Bitcoin declined as much as 17 percent, while smaller competitor ether continued to slide after experiencing a “flash crash” last week, raising concern about mainstream acceptance of the digital currencies.
Bitcoin slumped to as low as $2,255.44 in intraday trading, the least since June 15. Ether, the virtual currency based on the ethereum blockchain, plunged 26 percent to $221.45, according to data compiled by Coindesk.com. And ripple, the third largest digital currency based on market cap, has dropped about 13 percent to around 26 cents, according to prices compiled by CoinMarketCap.com.
Ether slumped June 21 after congestion on its network slowed transactions, causing some cryptocurrency exchanges such as Bitfinex and ShapeShift to halt transactions. Coinbase’s GDAX exchange experience a “flash crash,” as price slippage sent ether to trade around 10 cents, said GDAX Vice President Adam White, who on Monday decided to reverse an earlier decision not to refund flash-crash victims. He said the crash on GDAX was instigated by a multimillion-dollar market sell order.
The two biggest digital currencies have still surged in value this year. Ether started the year around $8, meaning even with its current drop, the price has doubled many times over. Bitcoin has advanced about 150 percent year to date.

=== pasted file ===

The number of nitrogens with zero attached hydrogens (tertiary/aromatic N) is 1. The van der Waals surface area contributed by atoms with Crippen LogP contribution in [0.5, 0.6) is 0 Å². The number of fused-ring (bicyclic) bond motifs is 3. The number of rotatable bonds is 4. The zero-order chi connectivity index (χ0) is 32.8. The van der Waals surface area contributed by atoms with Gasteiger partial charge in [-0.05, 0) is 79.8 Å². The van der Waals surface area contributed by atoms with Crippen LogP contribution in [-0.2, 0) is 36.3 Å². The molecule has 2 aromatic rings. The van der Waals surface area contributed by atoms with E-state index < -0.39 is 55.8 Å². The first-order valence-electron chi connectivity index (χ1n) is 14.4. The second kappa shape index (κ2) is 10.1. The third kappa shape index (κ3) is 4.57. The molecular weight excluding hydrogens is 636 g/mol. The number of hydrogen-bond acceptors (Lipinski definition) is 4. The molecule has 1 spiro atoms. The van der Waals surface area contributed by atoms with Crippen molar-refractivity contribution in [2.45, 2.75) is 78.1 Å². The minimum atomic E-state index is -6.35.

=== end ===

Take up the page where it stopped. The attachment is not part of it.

“When people fixate on price movements over a single day, my recommendation is zoom out of the price chart and look at the broader trend,” said Peter Van Valkenburgh, director of research at Coin Center, a Washington-based nonprofit research firm focusing on cryptocurrencies. “Blockchain could either catch on as the rails for global finance, or not, so valuations for a digital currency like bitcoin can either go to zero or be worth much more than it is today, so these assets are bound to be very volatile as people’s calculations of what they are worth can be all over the map.”
Coinbase was down earlier Monday, according to online forums on ether, which could explain some of the losses, as this comes after other exchanges temporarily suspended trading last week due to a bottleneck on ether orders.
The steeper decline in ether than bitcoin means ether’s market cap at $25 billion is now just about 60 percent of bitcoin’s, down from about 80 percent, when ether climbed over $400 two weeks ago. The rapid growth of the ethereum network had prompted speculation that ether would overtake bitcoin to become the biggest cryptocurrency as soon as this year, a phenomenon known as the flippening.
Chipmakers that had benefited from cryptocoin miners last week are now giving up some of those gains. Nvidia Corp. dropped for the third consecutive day, slumping 1.1 percent to $152.15 per share.Advanced Micro Devices Inc. dropped 0.6 percent to $14.08.